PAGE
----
Back in Beijing, I wanted to visit Destination today again, but I panicked again. I’m persistent, I don’t have stamina but my will power is strong – I’ve been told.

Jennifer Lopez’s song, Until It Beats Again was for a while, my song, as it perfectly described what Andy had unknowingly done for me – just when I had given up all hope to love, he reignited my spark. He doesn’t know this, but might his emotions feel the same if he had known the truth? I’ll never know, but one thing’s for certain, towards the end, I was more involved emotionally than he was, the complete opposite of how we started, and he preyed on that. A simple “Emilia-ing” gave it all away, and from then on, I needed no explanation – I couldn’t accept it either – the person who cured me was slitting my wrist. So, I forced myself to cease contact with him and the gay circle… Yet, despite all this, deep down, I still love Andy… I’ve never been able to look at anybody else, other than the occasional appreciation of their looks, the same way as I look at Andy.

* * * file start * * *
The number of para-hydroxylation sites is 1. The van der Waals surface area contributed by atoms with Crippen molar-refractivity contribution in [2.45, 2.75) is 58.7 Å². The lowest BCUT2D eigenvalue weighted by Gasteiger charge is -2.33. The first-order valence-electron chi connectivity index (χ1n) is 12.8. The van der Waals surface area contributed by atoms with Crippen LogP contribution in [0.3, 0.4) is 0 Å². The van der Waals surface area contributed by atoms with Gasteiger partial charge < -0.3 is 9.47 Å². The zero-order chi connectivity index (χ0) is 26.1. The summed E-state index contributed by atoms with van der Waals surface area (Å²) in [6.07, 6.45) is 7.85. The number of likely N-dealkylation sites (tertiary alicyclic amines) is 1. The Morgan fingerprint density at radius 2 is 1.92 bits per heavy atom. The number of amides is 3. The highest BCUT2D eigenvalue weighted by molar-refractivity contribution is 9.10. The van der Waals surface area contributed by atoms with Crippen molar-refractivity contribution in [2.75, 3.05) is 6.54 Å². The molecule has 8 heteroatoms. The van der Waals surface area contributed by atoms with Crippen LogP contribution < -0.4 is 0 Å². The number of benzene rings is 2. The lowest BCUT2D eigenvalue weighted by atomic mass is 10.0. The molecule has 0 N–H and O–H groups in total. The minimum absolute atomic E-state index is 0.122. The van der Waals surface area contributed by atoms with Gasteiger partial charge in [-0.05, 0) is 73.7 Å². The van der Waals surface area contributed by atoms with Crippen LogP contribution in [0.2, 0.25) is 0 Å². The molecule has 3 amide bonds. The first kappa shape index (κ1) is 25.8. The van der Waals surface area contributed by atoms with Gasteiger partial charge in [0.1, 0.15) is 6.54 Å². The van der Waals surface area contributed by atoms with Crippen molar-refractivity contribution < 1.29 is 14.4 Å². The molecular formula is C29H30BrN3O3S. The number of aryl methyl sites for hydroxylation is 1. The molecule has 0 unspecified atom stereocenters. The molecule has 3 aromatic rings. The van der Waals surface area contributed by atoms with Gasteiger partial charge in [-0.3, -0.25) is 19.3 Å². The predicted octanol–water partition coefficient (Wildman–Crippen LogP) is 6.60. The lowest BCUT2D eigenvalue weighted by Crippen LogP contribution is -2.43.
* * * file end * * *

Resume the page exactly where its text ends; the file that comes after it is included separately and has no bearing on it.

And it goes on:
Try as I may, inside, I’ve been hiding this fact. The only cure, is to wait for that right one, but it’s mission impossible. Wish Matty were around. He’d understand, he’d have the answers… Okay, maybe he doesn’t, but being around him calms me.


One thought on “The Beijing Narrative: A Tianjin Tale

Leave a Reply

Fill in your details below or click an icon to log in: Logo

You are commenting using your account. Log Out /  Change )

Google+ photo

You are commenting using your Google+ account. Log Out /  Change )

Twitter picture

You are commenting using your Twitter account. Log Out /  Change )

Facebook photo

You are commenting using your Facebook account. Log Out /  Change )


Connecting to %s